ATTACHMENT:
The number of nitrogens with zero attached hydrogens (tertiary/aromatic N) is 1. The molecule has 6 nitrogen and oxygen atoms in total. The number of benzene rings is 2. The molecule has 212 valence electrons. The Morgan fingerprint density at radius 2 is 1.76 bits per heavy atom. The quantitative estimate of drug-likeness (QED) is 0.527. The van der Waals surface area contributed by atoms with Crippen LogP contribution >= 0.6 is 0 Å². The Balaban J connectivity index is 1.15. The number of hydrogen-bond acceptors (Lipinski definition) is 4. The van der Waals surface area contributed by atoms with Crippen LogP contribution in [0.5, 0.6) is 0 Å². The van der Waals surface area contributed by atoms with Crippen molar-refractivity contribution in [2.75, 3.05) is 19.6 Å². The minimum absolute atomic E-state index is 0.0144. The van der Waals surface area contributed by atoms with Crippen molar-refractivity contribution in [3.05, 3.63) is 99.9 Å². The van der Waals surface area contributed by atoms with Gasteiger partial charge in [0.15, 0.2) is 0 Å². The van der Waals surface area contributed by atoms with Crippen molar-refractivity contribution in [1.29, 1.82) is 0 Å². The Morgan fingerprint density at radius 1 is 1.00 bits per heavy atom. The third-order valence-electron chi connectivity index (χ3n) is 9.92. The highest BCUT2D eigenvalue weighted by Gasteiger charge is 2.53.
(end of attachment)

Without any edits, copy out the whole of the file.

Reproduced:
The number of nitrogens with zero attached hydrogens (tertiary/aromatic N) is 1. The molecule has 6 nitrogen and oxygen atoms in total. The number of benzene rings is 2. The molecule has 212 valence electrons. The Morgan fingerprint density at radius 2 is 1.76 bits per heavy atom. The quantitative estimate of drug-likeness (QED) is 0.527. The van der Waals surface area contributed by atoms with Crippen LogP contribution >= 0.6 is 0 Å². The Balaban J connectivity index is 1.15. The number of hydrogen-bond acceptors (Lipinski definition) is 4. The van der Waals surface area contributed by atoms with Crippen LogP contribution in [0.5, 0.6) is 0 Å². The van der Waals surface area contributed by atoms with Crippen molar-refractivity contribution in [2.75, 3.05) is 19.6 Å². The minimum absolute atomic E-state index is 0.0144. The van der Waals surface area contributed by atoms with Crippen molar-refractivity contribution in [3.05, 3.63) is 99.9 Å². The van der Waals surface area contributed by atoms with Gasteiger partial charge in [0.15, 0.2) is 0 Å². The van der Waals surface area contributed by atoms with Crippen molar-refractivity contribution in [1.29, 1.82) is 0 Å². The Morgan fingerprint density at radius 1 is 1.00 bits per heavy atom. The third-order valence-electron chi connectivity index (χ3n) is 9.92. The highest BCUT2D eigenvalue weighted by Gasteiger charge is 2.53.